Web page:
For everything there is a season, and a time for every matter under heaven (Ecclesiastes 3:1)
I turned the calendar’s page and gaped at the capitalized black letters: AUGUST. I have been pushing the decision to the back of my brain, where it sat simmering all summer long. Now the season is here, and we have to decide whether or not to homeschool our beginning 5th grader.
When our family hiked up the grassy slopes of the Alps last month, I thought I knew the answer. How could we not take advantage of being stationed in Germany and show our son all these amazing places? With homeschooling we could easily adjust our schedule and take frequent day trips. No more wasting time every day going to school, waiting for classmates to settle or walking back and forth to different classrooms. We could be up starting with his lessons before eight in the morning and be done by lunchtime.
Of course, we could do it. After all I had homeschooled our son during 2nd grade. It made sense spending all the time he needed with reading comprehension and adjusting lessons to his personal abilities. I enjoyed teaching him at home. He did not.
“I don’t wanna be homeschooled,” he told us last week. “I wanna be with Mike and Rachel in school.”
I understand his argument. Being a military brat, he has to move every two or three years and leave his friends behind. It used to be easy for him to make friends. Ten minutes of playing with another child at the playground, and he had a new friend. That has changed as he has gotten older. After his friends moved last year, it took him many months to befriend Mike and Rachel.
I tried to reason with him. “You know, you can be with your friends in the afternoon. You don’t get that much time together in school anyway. Think of how much more time you’ll have playing outside.” His eyes rolled over. I knew he would not warm to the idea very quickly. “You could be done with your lessons by a Thursday, and then we can go on a trip to Berlin or Paris.”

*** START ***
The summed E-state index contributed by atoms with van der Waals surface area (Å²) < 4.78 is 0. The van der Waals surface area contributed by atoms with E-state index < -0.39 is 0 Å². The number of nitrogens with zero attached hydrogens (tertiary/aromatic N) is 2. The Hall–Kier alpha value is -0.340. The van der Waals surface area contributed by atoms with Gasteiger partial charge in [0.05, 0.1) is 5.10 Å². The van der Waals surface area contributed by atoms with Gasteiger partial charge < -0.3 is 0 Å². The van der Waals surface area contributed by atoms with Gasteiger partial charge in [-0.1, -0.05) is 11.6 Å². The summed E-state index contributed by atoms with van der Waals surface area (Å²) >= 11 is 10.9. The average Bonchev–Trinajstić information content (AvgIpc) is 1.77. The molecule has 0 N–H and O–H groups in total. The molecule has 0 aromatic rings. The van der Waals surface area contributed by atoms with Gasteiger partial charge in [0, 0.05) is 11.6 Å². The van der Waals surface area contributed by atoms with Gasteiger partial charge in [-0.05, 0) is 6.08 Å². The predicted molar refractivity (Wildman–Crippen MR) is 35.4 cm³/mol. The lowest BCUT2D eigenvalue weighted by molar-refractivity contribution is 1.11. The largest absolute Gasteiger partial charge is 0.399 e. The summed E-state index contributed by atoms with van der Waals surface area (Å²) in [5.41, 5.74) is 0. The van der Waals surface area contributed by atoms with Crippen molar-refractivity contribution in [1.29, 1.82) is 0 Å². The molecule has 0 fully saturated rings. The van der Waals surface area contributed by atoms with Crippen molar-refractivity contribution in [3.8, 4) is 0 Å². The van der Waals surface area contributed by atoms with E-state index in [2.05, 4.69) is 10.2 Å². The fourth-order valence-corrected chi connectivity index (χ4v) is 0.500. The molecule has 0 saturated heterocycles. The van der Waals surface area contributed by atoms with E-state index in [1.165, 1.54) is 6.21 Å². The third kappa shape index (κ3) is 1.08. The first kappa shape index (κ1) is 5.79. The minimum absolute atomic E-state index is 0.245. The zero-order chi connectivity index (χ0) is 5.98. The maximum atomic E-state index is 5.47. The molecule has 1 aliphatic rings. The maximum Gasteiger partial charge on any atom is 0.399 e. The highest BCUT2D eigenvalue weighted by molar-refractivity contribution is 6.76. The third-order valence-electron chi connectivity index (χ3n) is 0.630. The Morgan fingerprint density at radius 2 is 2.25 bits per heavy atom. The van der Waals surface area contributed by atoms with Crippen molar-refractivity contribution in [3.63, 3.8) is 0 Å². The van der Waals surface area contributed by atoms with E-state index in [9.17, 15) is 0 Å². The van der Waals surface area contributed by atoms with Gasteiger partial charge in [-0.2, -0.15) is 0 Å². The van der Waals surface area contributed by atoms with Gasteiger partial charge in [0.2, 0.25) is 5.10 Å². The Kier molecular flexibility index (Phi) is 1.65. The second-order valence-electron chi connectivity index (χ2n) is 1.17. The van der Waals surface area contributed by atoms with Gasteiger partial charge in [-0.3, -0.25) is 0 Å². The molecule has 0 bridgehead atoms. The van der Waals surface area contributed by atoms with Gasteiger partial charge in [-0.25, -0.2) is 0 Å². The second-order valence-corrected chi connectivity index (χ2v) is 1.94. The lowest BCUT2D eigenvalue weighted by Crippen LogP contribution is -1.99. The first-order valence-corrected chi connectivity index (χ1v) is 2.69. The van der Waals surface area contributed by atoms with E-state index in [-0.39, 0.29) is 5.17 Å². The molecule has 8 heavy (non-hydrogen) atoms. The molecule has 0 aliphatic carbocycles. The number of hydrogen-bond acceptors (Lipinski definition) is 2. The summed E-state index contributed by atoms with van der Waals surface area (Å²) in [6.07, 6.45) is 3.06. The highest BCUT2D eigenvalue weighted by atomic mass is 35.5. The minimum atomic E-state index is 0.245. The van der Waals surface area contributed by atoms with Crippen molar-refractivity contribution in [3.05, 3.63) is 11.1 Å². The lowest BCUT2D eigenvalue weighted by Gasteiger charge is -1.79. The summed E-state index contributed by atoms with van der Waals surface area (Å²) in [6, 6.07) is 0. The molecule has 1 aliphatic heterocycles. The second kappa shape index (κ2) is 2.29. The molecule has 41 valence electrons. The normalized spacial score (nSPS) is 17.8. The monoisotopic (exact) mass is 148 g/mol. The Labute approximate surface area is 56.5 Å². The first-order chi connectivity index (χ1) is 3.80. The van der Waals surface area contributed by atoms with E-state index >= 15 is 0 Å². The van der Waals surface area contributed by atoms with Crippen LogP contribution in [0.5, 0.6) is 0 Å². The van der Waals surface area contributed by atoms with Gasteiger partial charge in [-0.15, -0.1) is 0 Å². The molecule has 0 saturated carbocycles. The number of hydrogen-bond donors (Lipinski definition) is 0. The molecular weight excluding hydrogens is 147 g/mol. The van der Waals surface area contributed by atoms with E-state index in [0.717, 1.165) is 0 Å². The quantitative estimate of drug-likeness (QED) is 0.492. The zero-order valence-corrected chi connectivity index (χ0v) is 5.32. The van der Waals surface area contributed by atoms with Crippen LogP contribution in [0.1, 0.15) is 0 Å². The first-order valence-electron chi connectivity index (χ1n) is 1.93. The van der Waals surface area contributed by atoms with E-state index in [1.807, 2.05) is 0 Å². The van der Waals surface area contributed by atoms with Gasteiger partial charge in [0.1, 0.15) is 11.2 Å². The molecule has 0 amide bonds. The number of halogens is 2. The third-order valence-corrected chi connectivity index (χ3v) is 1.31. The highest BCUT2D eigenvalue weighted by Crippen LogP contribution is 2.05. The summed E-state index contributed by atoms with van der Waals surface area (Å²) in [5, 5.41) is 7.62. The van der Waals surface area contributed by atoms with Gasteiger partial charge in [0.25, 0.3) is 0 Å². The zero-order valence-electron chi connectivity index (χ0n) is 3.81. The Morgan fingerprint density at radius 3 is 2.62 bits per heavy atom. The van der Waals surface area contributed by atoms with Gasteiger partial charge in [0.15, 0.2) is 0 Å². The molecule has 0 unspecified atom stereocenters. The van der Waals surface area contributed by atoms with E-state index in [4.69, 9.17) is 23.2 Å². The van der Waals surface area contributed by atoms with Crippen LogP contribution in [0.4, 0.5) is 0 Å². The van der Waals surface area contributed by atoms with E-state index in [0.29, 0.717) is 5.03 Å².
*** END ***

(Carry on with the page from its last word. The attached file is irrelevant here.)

“Oh.” His eyes lit up. “We can go to Disneyland in Paris. And we can go to Legoland every week. Yeah!”
I cringed. “Well, we’ll have more time to do some fun stuff, but we can’t be going to Legoland every week.”
Sighing, he turned to his Playmobil figures on the living room carpet. “I don’t wanna do homeschooling.”
I forced down my frustration and sat down beside him on the carpet. Maybe I should just make the decision and be done with it.
“You know, there’re lots of homeschooled kids in the neighborhood. You can play with them during break every day.”
“But Mike and Rachel are in school. And my other friends. I wanna be with them.”
“Yes, I know. They’re your friends.” I took a deep breath. “But we need to decide what is best for you. And homeschooling is an option. We can do it.”
I watched him toss his figures into the toy basket. “Ugh. I don’t know.” He got up and headed toward the front door. “Can I play outside?”
I sighed. “Yes, for half an hour.”
Still no decision. Where do we go from here? I read that arguments against homeschooling include the lack of social interaction for the child. Our son is outgoing, so I know that providing him with plenty of play dates and activities with other kids would be a daily effort. In addition, if my husband should deploy, we will need a break from each other every day. Still, I cannot ignore the benefits of teaching him at home, adjusting the lessons to his needs and traveling with him around Europe. Should we try homeschooling again and see how it works out? Should I even consider homeschooling, when he wants to go to school? Or, should we stick with school and give him some sense of stability and continuity?
I tossed and turned for several nights. Whatever we decide, it can take years until we see the fruits or flaws of that decision. After more days of thinking and talking with my husband and son, we agreed to let him continue with school. My arguments for homeschooling fell on deaf ears. He wants to go to school and be with his friends. We will see how that unfolds in the coming months.
Now the road of him going to school lies ahead of us. It is defined and concrete, paved with obstacles and surprises. We made our decision. Now is the season to look forward, to prepare, and to trust in the Lord.